Sunday, August 23, 2015



Pork farmers blocking roads
The summer of 2015 has been a hot one, with temperatures rarely dipping below 30-C and often reaching 37 or 38-C, which is uncommonly high in Provence. The usually quiet month of August (government on holiday) was further heated up by a crisis in the pork industry that has resulted in truckloads of manure being dumped in front of government buildings, access to certain supermarkets and tourist sites (Mont St. Michel) being blocked, and major roads from Germany and Spain being barricaded to stop agricultural products from coming in. The cause of this upheaval is the price of pork, set twice a week by the Breton Pork Market in Plérin, which pig farmers claim is too low to cover their production costs.

Some external reasons for this are the EU economic sanctions on Russia over Ukraine, effectively closing down a huge export market of EU meat, as well as slowing Chinese demand. The resulting excess of pork products has flooded European markets at depressed prices. But other reasons are to be found in France and its family farms that are too small to compete with the larger, heavily mechanized farms in Germany and Spain. Says one farmer: "We pay higher social charges than our European competitors and are burdened by an accumulation of environmental and other regulations in France, including a government-set maximum size of our farms. How can we compete?"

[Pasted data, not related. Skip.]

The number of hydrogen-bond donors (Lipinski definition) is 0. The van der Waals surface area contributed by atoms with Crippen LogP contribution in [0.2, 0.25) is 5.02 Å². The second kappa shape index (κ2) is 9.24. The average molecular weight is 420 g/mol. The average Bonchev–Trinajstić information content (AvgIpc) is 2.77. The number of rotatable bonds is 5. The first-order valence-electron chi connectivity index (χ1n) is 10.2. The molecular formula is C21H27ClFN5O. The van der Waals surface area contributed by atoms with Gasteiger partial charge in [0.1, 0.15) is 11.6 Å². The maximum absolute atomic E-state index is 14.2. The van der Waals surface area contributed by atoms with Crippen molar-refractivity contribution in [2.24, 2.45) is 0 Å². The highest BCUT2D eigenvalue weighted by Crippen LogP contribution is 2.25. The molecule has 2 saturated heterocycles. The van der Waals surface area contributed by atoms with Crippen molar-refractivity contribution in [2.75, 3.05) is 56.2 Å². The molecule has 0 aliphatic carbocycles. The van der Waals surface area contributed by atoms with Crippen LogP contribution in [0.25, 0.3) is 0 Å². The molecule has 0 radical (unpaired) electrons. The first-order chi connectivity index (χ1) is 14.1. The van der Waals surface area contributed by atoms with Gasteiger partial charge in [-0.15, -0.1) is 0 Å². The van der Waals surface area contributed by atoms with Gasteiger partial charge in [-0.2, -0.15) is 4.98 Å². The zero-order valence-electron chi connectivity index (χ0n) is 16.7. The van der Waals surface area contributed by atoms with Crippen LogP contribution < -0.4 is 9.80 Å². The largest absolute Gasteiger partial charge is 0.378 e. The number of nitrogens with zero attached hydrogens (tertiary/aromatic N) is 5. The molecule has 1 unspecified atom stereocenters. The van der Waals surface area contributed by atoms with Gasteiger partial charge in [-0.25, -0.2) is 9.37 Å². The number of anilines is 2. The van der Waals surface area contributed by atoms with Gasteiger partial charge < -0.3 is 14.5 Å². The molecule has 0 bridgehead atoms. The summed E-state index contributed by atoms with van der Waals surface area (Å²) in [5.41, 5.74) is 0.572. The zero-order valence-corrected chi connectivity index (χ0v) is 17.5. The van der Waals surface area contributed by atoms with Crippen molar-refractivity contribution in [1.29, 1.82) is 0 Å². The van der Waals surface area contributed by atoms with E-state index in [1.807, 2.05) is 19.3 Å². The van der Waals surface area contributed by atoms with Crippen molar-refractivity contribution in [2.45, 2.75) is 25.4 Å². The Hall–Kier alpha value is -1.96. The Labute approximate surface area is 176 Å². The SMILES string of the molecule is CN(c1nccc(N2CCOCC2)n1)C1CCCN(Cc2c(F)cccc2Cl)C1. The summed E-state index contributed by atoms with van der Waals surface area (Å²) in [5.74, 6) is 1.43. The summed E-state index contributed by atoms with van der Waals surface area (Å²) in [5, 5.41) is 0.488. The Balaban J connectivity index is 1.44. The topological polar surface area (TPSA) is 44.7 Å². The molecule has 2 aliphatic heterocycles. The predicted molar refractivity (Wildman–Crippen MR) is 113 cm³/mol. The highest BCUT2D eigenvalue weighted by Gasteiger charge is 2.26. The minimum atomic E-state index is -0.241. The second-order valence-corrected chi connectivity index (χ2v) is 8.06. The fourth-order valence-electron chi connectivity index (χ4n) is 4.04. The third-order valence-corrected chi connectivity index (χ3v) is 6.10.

The support system of price controls, EU subsidies and state aid that has underpinned French agriculture for decades is now unraveling, and it is generally agreed that France needs to reform its agriculture in depth. This includes the entire breeding sector, from pork to beef to milk producers, whose size and traditional methods make them uncompetitive.